Yes, we know we’ve written a lot about economics this week, but bear with us for one more day? Because in today’s Finshots we explore a chapter from the Economic Survey that has gone pretty viral. And viral is always exciting, no?


The Story

Have you ever revisited a town after many years only to look at the scenery and go — “Damn this place has changed a lot? Lights everywhere it seems.”

Well, you wouldn’t be alone. If a place is well lit at night, it probably tells you there’s something brewing there. Think about it — Artificial lights often equate to more houses, more shops and a higher population density. It gives you a good estimate of electricity consumption. It can tell you about economic progress and a whole host of other things.

And this was made apparent when the Economic Survey 2021–2022 dedicated a whole chapter to the subject calling it — Tracking development using satellite images and cartography. Now obviously, this isn’t just limited to night-time lighting. The chapter also talks about a whole host of developments in satellite imagery and cartographic techniques. But our story will focus on Night Time Lights (NTL) since it has some amazing visual appeal.

For instance, look at the two images below.

The satellite image on the left is from 2012. The second image is from 2021. See how India’s lit up differently now as opposed to 2012. Well, it tells you something. And according to the economic survey it “provides an interesting representation of the expansion of electricity supply, the geographical distribution of population and economic activity, urban expansion as well as growth of ribbon developments between urban hubs.”

Now that’s too many things to focus on at once. But let’s look at that first point — Electricity supply.

The government may contest that they’ve electrified a village. But that would tell you precious little about the actual scope of electrification. For instance, according to the government, a village is electrified if at least 10% of the households have power connections. And if electricity is made available in public places like schools and community centres. But what about the remaining households? What about power cuts and intermittent supply? With Night-time luminosity images you could probably get a better estimate of the true scope of electrification.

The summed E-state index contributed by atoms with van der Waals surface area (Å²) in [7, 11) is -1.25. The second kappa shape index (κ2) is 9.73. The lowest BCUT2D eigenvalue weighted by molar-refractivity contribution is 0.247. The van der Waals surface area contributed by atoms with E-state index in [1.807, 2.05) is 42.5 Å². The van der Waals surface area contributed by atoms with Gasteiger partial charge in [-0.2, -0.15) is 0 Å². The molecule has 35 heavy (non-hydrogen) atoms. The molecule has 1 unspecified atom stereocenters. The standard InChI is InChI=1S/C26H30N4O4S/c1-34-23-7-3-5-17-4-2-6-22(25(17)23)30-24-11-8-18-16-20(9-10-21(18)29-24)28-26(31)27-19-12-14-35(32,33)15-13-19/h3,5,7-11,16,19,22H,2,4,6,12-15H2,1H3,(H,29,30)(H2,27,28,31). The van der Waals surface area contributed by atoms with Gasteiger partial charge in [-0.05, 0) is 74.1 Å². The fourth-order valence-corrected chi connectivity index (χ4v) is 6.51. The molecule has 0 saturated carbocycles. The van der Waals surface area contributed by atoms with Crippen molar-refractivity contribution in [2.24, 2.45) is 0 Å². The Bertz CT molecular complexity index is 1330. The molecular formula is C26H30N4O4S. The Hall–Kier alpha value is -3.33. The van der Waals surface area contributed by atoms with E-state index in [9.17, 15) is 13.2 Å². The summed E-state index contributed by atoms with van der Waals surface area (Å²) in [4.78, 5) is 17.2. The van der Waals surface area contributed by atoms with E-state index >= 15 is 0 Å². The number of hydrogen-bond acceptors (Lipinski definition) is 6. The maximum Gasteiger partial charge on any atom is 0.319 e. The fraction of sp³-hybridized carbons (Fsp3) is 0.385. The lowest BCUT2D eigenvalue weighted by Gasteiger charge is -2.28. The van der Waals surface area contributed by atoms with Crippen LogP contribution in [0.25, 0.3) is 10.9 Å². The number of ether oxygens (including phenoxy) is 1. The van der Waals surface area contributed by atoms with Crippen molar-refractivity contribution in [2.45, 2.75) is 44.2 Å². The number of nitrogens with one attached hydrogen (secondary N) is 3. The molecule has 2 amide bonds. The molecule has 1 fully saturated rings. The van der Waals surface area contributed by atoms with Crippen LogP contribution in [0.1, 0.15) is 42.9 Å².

Elsewhere, you don’t need to wait for census data to tell if there’s a population spurt in a given area. You could use NTL data to deduce this and more. It can also give you insights on income inequality. If you have economic activity concentrated in one area, satellite imagery of this kind can help you course correct.

For instance, in 2015, Sam Asher of the World Bank and Paul Novosad of Dartmouth College combined census and NTL data to conclude that Uttarakhand, Jharkhand and Chhattisgarh fared much better economically after they split into 3 different states. So clearly there’s a lot of utility here. However, it’s imperative that we don’t get too ahead of ourselves here.

For starters, satellite imaging was never conceived to study economic activity. In fact, most satellites lack the instrumentation to accurately detect emissions of artificial light. Second, you  can’t really differentiate between different sources of light while studying these images. You could have light coming out of a textile factory and you could have light coming out of a building housing highly skilled software developers. The images will have you convinced that there's some activity in both buildings. But the economic output is vastly different.

And finally, as another report notes —

“The luminosity data coming from the existing satellites also run into trouble distinguishing areas of extremely low development from areas with no development at all, often interpreting these low levels of light as just noise, unable to be differentiated from zero. In places of higher development, light saturation can have the opposite effect, leading to overestimates of economic data.”

So NTL data can offer insights on some occasions, especially when you have little to no census data. But over-reliance on satellite imagery can lead you astray as well.

Finally, not everybody is convinced that the pictures presented in the Economic Survey do in fact accurately reflect progress. It’s easy to play with these images and so you have to be extremely careful while dealing with these data sets. So yeah, NTL could become a useful tool to assess progress in the coming years. But we must exercise caution while we dabble with these things.

Until then…

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